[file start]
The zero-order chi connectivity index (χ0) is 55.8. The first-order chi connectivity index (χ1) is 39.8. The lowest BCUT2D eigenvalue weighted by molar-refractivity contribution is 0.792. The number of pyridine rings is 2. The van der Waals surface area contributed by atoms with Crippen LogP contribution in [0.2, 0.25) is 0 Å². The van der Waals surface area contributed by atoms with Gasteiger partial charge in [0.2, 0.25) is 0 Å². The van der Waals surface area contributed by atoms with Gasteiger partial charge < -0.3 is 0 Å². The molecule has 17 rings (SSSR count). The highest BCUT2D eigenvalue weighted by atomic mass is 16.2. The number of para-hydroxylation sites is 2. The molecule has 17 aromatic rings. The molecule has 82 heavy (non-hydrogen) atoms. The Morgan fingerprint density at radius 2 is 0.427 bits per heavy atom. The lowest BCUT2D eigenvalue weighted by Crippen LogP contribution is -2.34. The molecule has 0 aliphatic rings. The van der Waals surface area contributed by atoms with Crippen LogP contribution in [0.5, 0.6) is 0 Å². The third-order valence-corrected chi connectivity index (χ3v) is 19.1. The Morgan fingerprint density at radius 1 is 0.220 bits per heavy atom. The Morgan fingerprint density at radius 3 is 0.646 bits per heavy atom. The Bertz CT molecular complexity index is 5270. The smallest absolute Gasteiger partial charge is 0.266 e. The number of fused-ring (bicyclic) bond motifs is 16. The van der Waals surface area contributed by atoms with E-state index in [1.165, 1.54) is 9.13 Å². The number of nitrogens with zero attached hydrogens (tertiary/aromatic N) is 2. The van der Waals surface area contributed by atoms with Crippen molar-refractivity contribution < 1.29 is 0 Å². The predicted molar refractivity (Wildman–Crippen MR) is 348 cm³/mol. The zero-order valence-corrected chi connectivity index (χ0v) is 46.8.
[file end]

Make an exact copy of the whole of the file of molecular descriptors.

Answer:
The zero-order chi connectivity index (χ0) is 55.8. The first-order chi connectivity index (χ1) is 39.8. The lowest BCUT2D eigenvalue weighted by molar-refractivity contribution is 0.792. The number of pyridine rings is 2. The van der Waals surface area contributed by atoms with Crippen LogP contribution in [0.2, 0.25) is 0 Å². The van der Waals surface area contributed by atoms with Gasteiger partial charge in [0.2, 0.25) is 0 Å². The van der Waals surface area contributed by atoms with Gasteiger partial charge < -0.3 is 0 Å². The molecule has 17 rings (SSSR count). The highest BCUT2D eigenvalue weighted by atomic mass is 16.2. The number of para-hydroxylation sites is 2. The molecule has 17 aromatic rings. The molecule has 82 heavy (non-hydrogen) atoms. The Morgan fingerprint density at radius 2 is 0.427 bits per heavy atom. The lowest BCUT2D eigenvalue weighted by Crippen LogP contribution is -2.34. The molecule has 0 aliphatic rings. The van der Waals surface area contributed by atoms with Crippen LogP contribution in [0.5, 0.6) is 0 Å². The third-order valence-corrected chi connectivity index (χ3v) is 19.1. The Morgan fingerprint density at radius 1 is 0.220 bits per heavy atom. The Morgan fingerprint density at radius 3 is 0.646 bits per heavy atom. The Bertz CT molecular complexity index is 5270. The smallest absolute Gasteiger partial charge is 0.266 e. The number of fused-ring (bicyclic) bond motifs is 16. The van der Waals surface area contributed by atoms with E-state index in [1.165, 1.54) is 9.13 Å². The number of nitrogens with zero attached hydrogens (tertiary/aromatic N) is 2. The van der Waals surface area contributed by atoms with Crippen molar-refractivity contribution < 1.29 is 0 Å². The predicted molar refractivity (Wildman–Crippen MR) is 348 cm³/mol. The zero-order valence-corrected chi connectivity index (χ0v) is 46.8.